I've dreamed of being a writer for as long as I can remember. In high school creative writing class, I turned in a short story that my teacher basically dubbed the first chapter of a novel. (Shout out to Mr. McLean, wherever you are... I eventually turned that idea into my first novel like fifteen years later.) But somewhere along the line, I started to doubt myself. There's no way I could go into writing as a career. How the heck would I ever make it work? I needed to do something safe, practical. So I went into teaching.
I had talked on and off about possibly going to school to teach English or writing, probably because I had quite a few great teachers in the English department at my high school. After switching majors from English to Writing to Communications and then to Education, it was settled. I was enjoying my education classes, I loved what I was learning, and I liked working with kids. The dream of writing never died - I could always teach writing or work on a book in my spare time - but it definitely got put on hold for awhile.
My first teaching job was a self-contained 6th, 7th, and 8th grade class at a Florida middle school. After a year of teaching kids that were as big as (bigger than!) me, I thought maybe I wanted to work with little kids instead. Then after a year of teaching first grade, I thought maybe I wanted to work with kids a little older. I found my teaching groove in fourth grade, and taught fourth grade for eight years. I taught in a low SES school and, although I had my fair share of struggles, I really enjoyed it. It was at times disheartening to reach out and never meet a student's family, or to sometimes feel like I was the only adult in a kid's life that paid attention to them. And it was always difficult to find that balance between teaching the curriculum and using the textbooks that I was being told to teach,while wanting to do the types of activities I'd prepared and practiced with in college. And the testing... Everything revolved around test scores.
In 2012, I moved to Virginia to teach 5th grade at a middle school in a small district outside of Washington, D.C. I was shocked to learn that I would have way more freedom to teach how I wanted, as long as I was teaching the curriculum. I was amazed at the wealth of resources we had. I felt like, for the first time in ten years, I was actually getting to teach. I was praised for thinking outside the box and coming up with new activities. I could share my ideas with colleagues and not worry about whether or not the administration would be disappointed that I wasn't using a textbook program with fidelity. It was like a breath of fresh air for my teaching career!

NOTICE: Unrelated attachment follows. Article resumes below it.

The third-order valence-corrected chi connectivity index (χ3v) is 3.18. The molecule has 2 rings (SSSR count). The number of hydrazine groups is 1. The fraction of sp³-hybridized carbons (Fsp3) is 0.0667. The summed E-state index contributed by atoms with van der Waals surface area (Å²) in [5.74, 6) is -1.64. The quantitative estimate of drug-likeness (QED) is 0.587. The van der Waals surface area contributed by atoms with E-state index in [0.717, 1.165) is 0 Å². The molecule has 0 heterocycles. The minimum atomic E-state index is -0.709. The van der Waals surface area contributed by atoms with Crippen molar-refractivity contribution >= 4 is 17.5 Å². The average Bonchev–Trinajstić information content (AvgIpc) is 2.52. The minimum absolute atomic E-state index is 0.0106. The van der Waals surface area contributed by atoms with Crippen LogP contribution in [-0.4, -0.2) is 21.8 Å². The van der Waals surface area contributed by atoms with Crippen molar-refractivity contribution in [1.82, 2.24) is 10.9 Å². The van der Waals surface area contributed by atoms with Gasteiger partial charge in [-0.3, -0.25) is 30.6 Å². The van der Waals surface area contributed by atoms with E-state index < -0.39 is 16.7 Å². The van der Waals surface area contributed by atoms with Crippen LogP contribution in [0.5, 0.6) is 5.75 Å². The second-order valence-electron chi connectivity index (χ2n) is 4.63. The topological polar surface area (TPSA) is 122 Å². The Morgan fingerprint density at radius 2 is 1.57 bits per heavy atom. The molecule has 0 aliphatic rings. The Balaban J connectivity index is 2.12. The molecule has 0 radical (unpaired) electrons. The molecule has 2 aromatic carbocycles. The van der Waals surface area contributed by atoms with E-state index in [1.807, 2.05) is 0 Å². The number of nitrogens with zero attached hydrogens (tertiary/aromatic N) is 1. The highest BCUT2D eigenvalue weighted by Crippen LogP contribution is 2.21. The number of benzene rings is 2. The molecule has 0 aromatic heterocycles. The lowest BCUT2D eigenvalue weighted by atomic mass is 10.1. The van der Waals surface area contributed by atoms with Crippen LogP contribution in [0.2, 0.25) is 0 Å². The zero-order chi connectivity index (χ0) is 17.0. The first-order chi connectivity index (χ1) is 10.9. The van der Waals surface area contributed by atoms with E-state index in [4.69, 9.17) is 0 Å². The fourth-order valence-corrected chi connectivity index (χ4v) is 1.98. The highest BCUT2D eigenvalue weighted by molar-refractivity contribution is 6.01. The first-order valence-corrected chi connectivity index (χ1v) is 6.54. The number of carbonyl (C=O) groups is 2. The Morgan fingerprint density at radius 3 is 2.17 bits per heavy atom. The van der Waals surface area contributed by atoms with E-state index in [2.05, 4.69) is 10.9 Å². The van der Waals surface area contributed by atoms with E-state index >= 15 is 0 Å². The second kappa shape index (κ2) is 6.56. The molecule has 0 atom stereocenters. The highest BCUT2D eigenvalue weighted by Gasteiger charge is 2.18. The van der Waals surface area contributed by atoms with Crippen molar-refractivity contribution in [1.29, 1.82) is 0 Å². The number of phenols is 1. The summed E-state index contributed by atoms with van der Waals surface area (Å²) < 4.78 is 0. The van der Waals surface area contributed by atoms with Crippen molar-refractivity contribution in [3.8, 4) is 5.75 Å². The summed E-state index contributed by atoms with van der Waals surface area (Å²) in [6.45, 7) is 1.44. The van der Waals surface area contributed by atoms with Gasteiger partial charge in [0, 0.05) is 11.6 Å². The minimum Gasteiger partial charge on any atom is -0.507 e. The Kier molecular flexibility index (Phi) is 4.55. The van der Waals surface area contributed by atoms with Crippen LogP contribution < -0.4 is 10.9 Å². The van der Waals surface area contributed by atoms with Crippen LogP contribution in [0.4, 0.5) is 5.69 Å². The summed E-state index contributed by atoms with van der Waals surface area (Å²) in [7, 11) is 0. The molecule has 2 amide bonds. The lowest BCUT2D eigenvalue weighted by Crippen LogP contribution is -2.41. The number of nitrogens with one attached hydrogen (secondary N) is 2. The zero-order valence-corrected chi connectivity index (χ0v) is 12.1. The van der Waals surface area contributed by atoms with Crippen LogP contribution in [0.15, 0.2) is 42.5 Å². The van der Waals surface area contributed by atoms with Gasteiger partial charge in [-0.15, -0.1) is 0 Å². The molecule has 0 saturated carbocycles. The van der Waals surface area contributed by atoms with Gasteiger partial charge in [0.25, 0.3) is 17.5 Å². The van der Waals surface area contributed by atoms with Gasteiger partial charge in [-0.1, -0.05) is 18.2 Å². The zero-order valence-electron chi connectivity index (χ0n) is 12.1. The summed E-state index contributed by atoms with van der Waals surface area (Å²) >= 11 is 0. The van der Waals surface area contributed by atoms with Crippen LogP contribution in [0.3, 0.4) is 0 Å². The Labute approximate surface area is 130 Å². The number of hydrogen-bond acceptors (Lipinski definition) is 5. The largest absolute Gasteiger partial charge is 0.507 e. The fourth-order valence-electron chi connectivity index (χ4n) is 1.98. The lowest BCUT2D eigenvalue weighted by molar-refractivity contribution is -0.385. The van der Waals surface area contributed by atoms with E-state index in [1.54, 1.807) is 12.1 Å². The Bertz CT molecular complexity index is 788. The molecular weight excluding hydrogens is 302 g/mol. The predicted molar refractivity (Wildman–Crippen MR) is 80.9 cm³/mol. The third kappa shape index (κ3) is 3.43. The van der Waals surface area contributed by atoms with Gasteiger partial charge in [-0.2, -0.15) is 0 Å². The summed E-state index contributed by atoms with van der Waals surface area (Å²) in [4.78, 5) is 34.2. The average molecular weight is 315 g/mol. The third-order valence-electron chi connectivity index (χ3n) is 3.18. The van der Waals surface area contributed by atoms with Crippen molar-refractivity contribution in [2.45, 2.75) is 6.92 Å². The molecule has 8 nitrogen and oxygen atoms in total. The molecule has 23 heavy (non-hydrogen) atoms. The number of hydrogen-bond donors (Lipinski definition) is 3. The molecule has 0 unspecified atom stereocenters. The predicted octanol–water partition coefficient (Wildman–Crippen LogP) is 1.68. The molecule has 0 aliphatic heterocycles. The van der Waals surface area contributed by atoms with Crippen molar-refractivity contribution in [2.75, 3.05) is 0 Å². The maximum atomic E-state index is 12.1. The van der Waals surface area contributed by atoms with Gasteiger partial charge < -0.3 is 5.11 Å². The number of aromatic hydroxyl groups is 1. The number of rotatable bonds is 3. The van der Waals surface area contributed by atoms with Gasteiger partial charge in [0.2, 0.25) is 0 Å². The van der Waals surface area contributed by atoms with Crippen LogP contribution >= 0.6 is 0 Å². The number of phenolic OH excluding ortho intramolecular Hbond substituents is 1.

Of course, after a few years, when things settle down, you realize that the grass isn't always greener, especially in any school system. There's still high stakes testing. There's still curriculum that needs to be taught and guidelines to adhere to. And meetings to go to and papers to grade. And as a teacher, you never feel like you have enough time to get it all done, and done well. That's probably what I found the hardest about teaching. If I'm going to do a job, I want to do it right, and I want to do it well. Sometimes I feel like teachers are so stripped of their tools and creativity that they're almost set up to fail... But that's a whole other blog post.
This whole time, I was still writing away. For years, writing became a respite during my 9-year long first marriage (which was stagnant and miserable) and divorce (which was stressful but liberating!)
Writing was a source of inspiration for my students, who thought it was cool that I wanted to write a book some day. I would turn National Novel Writing Month into an ongoing math lesson. (If I have 32,064 words to write, and two weeks to do it in, how many words do I need to write each day?) Later, students always thought it was amazing to hear that I'd actually written a book (or more than one book) even though I told them they weren’t books for kids, but maybe something their moms might like to read.
And, after giving birth to my son last year, my writing habit helped me get back on track and remember myself. I took a year off from teaching to stay at home with my son. As a new mom, I was completely and blissfully immersed in our family and our days together. I would happily lay immobilized on the couch with my son on my chest for two hours while he napped, even though nothing else got done around the house. And then I started to get the itch to write again. Once I started writing, I went crazy. I finished my book. I started blogging and freelancing. And I was so happy. (And so tired... but so happy.) My husband suggested that if I didn't want to go back to teaching, I didn't have to. I could stay home and write.
But all I’d ever done was teach. I had always had someone to tell me what I had to do, and when I needed to do it by, and basically, how to do it. If I was going to write for a living, it was all going to be up to me.
The thought terrifies me. But I’m doing it anyway.
What’s that saying? “Don’t let the fear of falling keep you from flying.”
My new journey is just beginning. Wish me luck.